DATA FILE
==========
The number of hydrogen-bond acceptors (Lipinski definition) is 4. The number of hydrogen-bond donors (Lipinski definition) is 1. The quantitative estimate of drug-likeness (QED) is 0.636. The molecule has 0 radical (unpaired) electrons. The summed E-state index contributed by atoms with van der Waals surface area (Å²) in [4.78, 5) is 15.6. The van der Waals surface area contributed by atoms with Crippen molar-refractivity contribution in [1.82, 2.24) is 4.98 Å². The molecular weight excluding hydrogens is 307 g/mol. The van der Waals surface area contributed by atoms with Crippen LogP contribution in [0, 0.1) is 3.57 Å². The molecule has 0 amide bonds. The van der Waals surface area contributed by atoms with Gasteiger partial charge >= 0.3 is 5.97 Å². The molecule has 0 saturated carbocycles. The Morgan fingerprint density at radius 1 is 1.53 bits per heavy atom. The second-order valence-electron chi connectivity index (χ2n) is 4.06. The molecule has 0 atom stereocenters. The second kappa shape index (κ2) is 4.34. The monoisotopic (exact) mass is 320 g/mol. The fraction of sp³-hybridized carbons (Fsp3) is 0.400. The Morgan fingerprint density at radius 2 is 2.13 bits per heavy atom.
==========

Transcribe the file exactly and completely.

The number of hydrogen-bond acceptors (Lipinski definition) is 4. The number of hydrogen-bond donors (Lipinski definition) is 1. The quantitative estimate of drug-likeness (QED) is 0.636. The molecule has 0 radical (unpaired) electrons. The summed E-state index contributed by atoms with van der Waals surface area (Å²) in [4.78, 5) is 15.6. The van der Waals surface area contributed by atoms with Crippen molar-refractivity contribution in [1.82, 2.24) is 4.98 Å². The molecular weight excluding hydrogens is 307 g/mol. The van der Waals surface area contributed by atoms with Crippen LogP contribution in [0, 0.1) is 3.57 Å². The molecule has 0 amide bonds. The van der Waals surface area contributed by atoms with Gasteiger partial charge >= 0.3 is 5.97 Å². The molecule has 0 saturated carbocycles. The Morgan fingerprint density at radius 1 is 1.53 bits per heavy atom. The second-order valence-electron chi connectivity index (χ2n) is 4.06. The molecule has 0 atom stereocenters. The second kappa shape index (κ2) is 4.34. The monoisotopic (exact) mass is 320 g/mol. The fraction of sp³-hybridized carbons (Fsp3) is 0.400. The Morgan fingerprint density at radius 2 is 2.13 bits per heavy atom.